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This account from an activist in Deraa about the first days of the observer mission in that city is telling. Following an initial burst of optimism from the opposition, it soon became clear that the Arab League observers would do nothing — could do nothing – to halt the violence:
On the first day the team met with the mayor, so we couldn’t do anything. The second day, we invited them to a protest at a martyr’s funeral. They said, “We don’t have cars for transportation.” We asked, “How could the team of observers not have cars?” So we postponed the protest. The third day, we asked them to come and observe the protest, but the regime took them somewhere else. Their work is not even at 1 percent. Nothing is happening. They aren’t gathering testimonies from the families. They are witnessing the snipers and the army on the streets. They see this with their own eyes. A stranger walking in the streets would know.
One Algerian monitor has already quit in disgust, saying, “I resigned from the monitoring mission when it reached a dead end and I became certain that I was serving the Syrian regime, [which] was exploiting us for propaganda,” he said. The head of the observer mission, General Mohammad Ahmed Mustafa al-Dabi, who has close ties to accused war criminal President Omar al-Bashir, says that the monitor never left his hotel room and fell ill. He accused the Algerian of seeking media attention.
But another monitor, speaking to Reuters on the condition of anonymity, confirmed the Algerian’s account that other members of the observer team were also thinking seriously of resigning in protest. “The mission does not serve the citizens,” he said. “It doesn’t serve anything.” Another monitor told Reuters, “Those who want to leave are leaving on a personal level, not due to the will of the state. There are some people who are concerned about their safety … Some, from a professional perspective, feel they are not achieving anything… The delegation needs expertise… It needs will and good intentions from the authorities.”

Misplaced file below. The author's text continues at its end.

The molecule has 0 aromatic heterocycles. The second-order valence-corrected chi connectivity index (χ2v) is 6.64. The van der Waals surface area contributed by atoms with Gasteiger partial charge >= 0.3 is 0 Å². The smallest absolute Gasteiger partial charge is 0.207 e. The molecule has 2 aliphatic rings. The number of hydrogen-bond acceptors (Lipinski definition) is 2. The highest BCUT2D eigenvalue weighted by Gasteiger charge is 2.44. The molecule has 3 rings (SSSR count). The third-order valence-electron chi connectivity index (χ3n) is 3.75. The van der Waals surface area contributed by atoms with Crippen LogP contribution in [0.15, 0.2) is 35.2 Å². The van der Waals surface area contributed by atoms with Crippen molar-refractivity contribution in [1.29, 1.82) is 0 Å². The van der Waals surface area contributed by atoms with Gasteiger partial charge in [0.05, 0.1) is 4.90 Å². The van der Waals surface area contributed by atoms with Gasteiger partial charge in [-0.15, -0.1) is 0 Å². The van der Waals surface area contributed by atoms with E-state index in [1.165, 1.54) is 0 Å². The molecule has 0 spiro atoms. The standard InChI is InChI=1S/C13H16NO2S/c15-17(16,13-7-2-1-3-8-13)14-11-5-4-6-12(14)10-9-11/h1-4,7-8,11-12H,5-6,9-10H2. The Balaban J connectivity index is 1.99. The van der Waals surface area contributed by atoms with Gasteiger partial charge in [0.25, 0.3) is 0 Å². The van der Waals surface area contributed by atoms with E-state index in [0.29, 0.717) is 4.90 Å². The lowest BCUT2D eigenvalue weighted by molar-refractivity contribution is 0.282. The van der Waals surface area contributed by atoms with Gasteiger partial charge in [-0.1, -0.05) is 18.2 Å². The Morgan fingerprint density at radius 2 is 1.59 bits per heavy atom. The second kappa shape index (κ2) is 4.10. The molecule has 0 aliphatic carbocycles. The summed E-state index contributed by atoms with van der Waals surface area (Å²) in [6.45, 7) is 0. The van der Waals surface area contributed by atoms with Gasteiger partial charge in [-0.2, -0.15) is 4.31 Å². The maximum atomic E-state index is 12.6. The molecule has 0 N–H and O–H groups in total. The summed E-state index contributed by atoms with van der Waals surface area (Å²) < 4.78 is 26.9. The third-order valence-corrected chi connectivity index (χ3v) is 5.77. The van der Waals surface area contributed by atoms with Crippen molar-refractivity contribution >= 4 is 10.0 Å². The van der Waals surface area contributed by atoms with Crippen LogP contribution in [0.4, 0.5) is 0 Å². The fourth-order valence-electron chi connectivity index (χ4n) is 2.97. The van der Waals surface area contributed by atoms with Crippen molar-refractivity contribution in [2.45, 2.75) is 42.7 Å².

Meanwhile, the carefully constructed anti-Syrian coalition of Arab states within the League who originally backed the tough sanctions imposed on Assad’s regime and also supported Syria’s expulsion appears to be coming apart over the failure of the observer mission. One Arab League official said, “This is not a problem with the Arab League. This is a problem with the international system. Who is willing to send in troops? Who is willing to send in a fighting force?”
A few Arab League members have called for a “rapid reaction force” to respond to Assad’s brutality, but that idea is going nowhere — not with Iraq and Lebanon unalterably opposed. Other states like Algeria are looking nervously at Syria and wondering if they would be next. The fact is, most Arab governments are made up of authoritarian regimes or dictatorships almost as bad as Syria. They worry about setting precedents that could someday be used against them. Also, some of the Gulf states are fearful of Syria’s close ally, Iran, and what it may do if collective action results in a threat to Assad’s continuation in power.
All of this confusion and weakness has not slaked the ambition of the opposition to topple Assad peacefully. On Friday, December 30, more than 250,000 protestors took to the streets in Idlib and Hama with many thousands more participating in demonstrations across the country. In response, Assad appears to have added some wrinkles to his tactics in trying to crush the rebellion.”The regime added tear gas, water cannons, and nail bombs to its arsenal of mass arrests, torture, live ammunition, and sniper fire used to attack protesters,” reports FP’s Hanano.
The protestors may be on their own. They may have been abandoned by the Arab League and its timidity in the face of unprecedented violence carried out against civilians. They may be resigned to a long, bloody, and difficult campaign to wrest control of the country from Assad.
But in the end, they see their struggle as a fight for human dignity. FP’s Hanano:
As part of the “Strike for Dignity,” protesters in Homs held a “noise campaign” by banging pots in protest. Tanjara is Arabic for pot, but when transformed to a verb, it means to disregard. Disregard the regime, the Arab League observers, and the world, because the people on the street know they are running this revolution alone — with chants, flags, cell-phone cameras, and now kitchen utensils.
And, no doubt, with the spilling of more of their own blood to achieve their goals.
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